NASHVILLE — After five hours of explanation, some questions and a little debate, House Commerce Committee members approved Tuesday a newly unveiled 69-page bill that would let AT&T provide television services across Tennessee.
Panel chairman Charles Curtiss, D-Sparta, told colleagues the Competitive Cable and Video Services Act was “complex” and he did not want the panel to be a “rubber stamp.”
But panel members, who fought over the bill all last year, put their faith in state Comptroller John Morgan, who helped hammer out a backroom compromise among AT&T, cable interests and local governments. The compromise was unveiled Monday afternoon and, 26 hours later, a bill that proponents say will inject competition into the cable industry was passed on a voice vote and moved to the Finance Committee.
“I’m very comfortable with this bill,” Rep. Gerald McCormick, R-Chattanooga, a bill co-sponsor, told committee members. He noted he had reservations last year about what he characterized as a “one-sided” AT&T bill.
Gov. Phil Bredesen, who earlier this year voiced skepticism about the probable success of House Speaker Jimmy Naifeh’s strategy to pull warring sides into a back room and force an agreement, was more favorable in comments to reporters.
The bill is “equally distasteful to all parties, which is always a good sign,” the governor declared.
“To the extent to which it can really help to improve competitiveness and reduce cable TV rates, I think it will be a very good thing for the state,” he said. “I hope it passes.”
Some of what little debate there was in the House Commerce Committee centered on AT&T’s repeated claims last year that its bill, which the telecommunications giant rushed through several states, would reduce cable prices.
“Last year, every other word out of AT&T’s mouth was ‘it’s going to lower your rates,’” complained Rep. Steve McManus, R-Cordova, noting that no one in news coverage of the compromise is willing to say that now.
Chairman Curtiss said he was among those quoted.
“I think there’s going to be instances where it lowers rates,” the chairman said. “But to look the public in the eye and say this is going to lower rates, I’m not willing to do that.”
He said what the bill should do is lead to quicker deployment of new technology and, proponents hope, increased deployment of fast-service broadband Internet connections in underserved rural areas.
Left unresolved was a controversy over controlling prices for pole attachments charged by public electric cooperatives and public municipal electric companies. The bill includes a provision using Federal Communications Commission language on rates that the public power companies don’t like.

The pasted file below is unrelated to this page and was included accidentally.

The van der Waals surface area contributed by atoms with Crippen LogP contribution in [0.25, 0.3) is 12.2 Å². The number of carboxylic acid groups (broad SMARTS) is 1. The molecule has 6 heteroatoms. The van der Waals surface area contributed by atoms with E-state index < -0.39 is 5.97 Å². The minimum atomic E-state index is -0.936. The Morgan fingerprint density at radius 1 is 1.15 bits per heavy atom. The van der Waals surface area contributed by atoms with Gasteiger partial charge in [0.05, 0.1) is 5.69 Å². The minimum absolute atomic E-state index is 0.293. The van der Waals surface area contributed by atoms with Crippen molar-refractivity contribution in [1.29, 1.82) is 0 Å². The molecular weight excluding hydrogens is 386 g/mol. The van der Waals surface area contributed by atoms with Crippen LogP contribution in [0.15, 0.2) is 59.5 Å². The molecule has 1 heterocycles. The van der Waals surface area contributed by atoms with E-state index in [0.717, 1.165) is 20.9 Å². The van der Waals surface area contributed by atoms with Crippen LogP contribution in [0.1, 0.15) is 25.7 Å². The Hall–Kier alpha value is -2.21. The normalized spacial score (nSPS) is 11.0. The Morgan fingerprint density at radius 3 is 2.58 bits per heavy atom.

The bill approved by the House Commerce Committee lets AT&T jump-start its entry into providing cable-like video services across the state. AT&T now can seek a state franchise agreement and avoid having to reach franchise agreements with several hundred municipalities and counties across Tennessee.
Language in the bill also requires AT&T and other new companies seeking a state license to pay a 5 percent franchise fee on gross receipts to the local city or county in which they operate.
The bill also lets local cable companies opt out of their agreements and seek a state franchise. Chattanooga now charges a 5 percent fee. It was unclear if the state’s definition of gross receipts might encourage Comcast, which has a franchise in Chattanooga, to convert its licensing to the state.
Meanwhile, Chattanooga’s EPB and fellow municipal electric companies and rural co-ops fought in the Senate Commerce Committee for another bill that would let them offer cable, Internet and telephone services outside their current service areas.
EPB President Harold DePriest said the city-owned power distributor would like to offer some of its services, including the ability to use its telephone exchange, to other public power providers in the area.
The bill, which is opposed by the cable industry, was delayed until next week by the Senate panel.
Andy Sher is a Nashville-based staff writer covering Tennessee state government and politics for the Times Free Press. A Washington correspondent from 1999-2005 for the Times Free Press, Andy previously headed up state Capitol coverage for The Chattanooga Times, worked as a state Capitol reporter for The Nashville Banner and was a contributor to The Tennessee Journal, among other publications. Andy worked for 17 years at The Chattanooga Times covering police, health care, county government, ...